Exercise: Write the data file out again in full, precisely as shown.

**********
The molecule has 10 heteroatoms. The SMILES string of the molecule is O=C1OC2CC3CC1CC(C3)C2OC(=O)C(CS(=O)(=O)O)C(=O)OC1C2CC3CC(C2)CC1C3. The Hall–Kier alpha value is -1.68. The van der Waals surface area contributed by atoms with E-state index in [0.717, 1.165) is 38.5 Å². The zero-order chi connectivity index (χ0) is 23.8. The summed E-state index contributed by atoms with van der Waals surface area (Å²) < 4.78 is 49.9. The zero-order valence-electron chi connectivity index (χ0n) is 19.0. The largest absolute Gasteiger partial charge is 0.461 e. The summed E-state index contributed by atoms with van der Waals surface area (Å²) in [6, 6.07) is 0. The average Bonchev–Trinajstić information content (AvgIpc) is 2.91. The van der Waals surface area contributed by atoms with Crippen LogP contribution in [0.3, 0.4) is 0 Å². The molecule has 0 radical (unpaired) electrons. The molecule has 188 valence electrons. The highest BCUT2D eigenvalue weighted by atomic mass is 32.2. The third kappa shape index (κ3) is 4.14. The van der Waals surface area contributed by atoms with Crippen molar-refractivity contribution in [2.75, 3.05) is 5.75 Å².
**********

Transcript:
The molecule has 10 heteroatoms. The SMILES string of the molecule is O=C1OC2CC3CC1CC(C3)C2OC(=O)C(CS(=O)(=O)O)C(=O)OC1C2CC3CC(C2)CC1C3. The Hall–Kier alpha value is -1.68. The van der Waals surface area contributed by atoms with E-state index in [0.717, 1.165) is 38.5 Å². The zero-order chi connectivity index (χ0) is 23.8. The summed E-state index contributed by atoms with van der Waals surface area (Å²) < 4.78 is 49.9. The zero-order valence-electron chi connectivity index (χ0n) is 19.0. The largest absolute Gasteiger partial charge is 0.461 e. The summed E-state index contributed by atoms with van der Waals surface area (Å²) in [6, 6.07) is 0. The average Bonchev–Trinajstić information content (AvgIpc) is 2.91. The van der Waals surface area contributed by atoms with Crippen LogP contribution in [0.3, 0.4) is 0 Å². The molecule has 0 radical (unpaired) electrons. The molecule has 188 valence electrons. The highest BCUT2D eigenvalue weighted by atomic mass is 32.2. The third kappa shape index (κ3) is 4.14. The van der Waals surface area contributed by atoms with Crippen molar-refractivity contribution in [2.75, 3.05) is 5.75 Å².